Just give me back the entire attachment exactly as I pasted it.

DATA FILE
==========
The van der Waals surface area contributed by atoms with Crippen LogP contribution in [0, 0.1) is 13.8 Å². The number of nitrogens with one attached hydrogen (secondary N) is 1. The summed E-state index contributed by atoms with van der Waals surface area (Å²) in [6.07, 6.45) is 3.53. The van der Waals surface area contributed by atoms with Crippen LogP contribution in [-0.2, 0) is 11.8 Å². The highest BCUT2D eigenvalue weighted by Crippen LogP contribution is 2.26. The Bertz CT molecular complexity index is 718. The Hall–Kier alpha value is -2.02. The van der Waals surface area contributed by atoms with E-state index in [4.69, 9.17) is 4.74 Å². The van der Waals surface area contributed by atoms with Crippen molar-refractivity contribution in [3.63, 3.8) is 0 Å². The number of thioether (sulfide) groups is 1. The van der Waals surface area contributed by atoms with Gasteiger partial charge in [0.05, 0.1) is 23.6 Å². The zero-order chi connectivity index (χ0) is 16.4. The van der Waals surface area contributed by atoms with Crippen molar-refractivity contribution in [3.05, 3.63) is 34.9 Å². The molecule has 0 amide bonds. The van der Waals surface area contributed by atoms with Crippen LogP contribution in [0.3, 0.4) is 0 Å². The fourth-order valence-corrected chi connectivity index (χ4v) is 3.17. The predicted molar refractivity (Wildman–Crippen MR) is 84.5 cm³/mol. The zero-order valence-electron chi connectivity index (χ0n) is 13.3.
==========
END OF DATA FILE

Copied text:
The van der Waals surface area contributed by atoms with Crippen LogP contribution in [0, 0.1) is 13.8 Å². The number of nitrogens with one attached hydrogen (secondary N) is 1. The summed E-state index contributed by atoms with van der Waals surface area (Å²) in [6.07, 6.45) is 3.53. The van der Waals surface area contributed by atoms with Crippen LogP contribution in [-0.2, 0) is 11.8 Å². The highest BCUT2D eigenvalue weighted by Crippen LogP contribution is 2.26. The Bertz CT molecular complexity index is 718. The Hall–Kier alpha value is -2.02. The van der Waals surface area contributed by atoms with E-state index in [4.69, 9.17) is 4.74 Å². The van der Waals surface area contributed by atoms with Crippen molar-refractivity contribution in [3.63, 3.8) is 0 Å². The number of thioether (sulfide) groups is 1. The van der Waals surface area contributed by atoms with Gasteiger partial charge in [0.05, 0.1) is 23.6 Å². The zero-order chi connectivity index (χ0) is 16.4. The van der Waals surface area contributed by atoms with Crippen molar-refractivity contribution in [3.05, 3.63) is 34.9 Å². The molecule has 0 amide bonds. The van der Waals surface area contributed by atoms with Crippen LogP contribution in [0.3, 0.4) is 0 Å². The fourth-order valence-corrected chi connectivity index (χ4v) is 3.17. The predicted molar refractivity (Wildman–Crippen MR) is 84.5 cm³/mol. The zero-order valence-electron chi connectivity index (χ0n) is 13.3.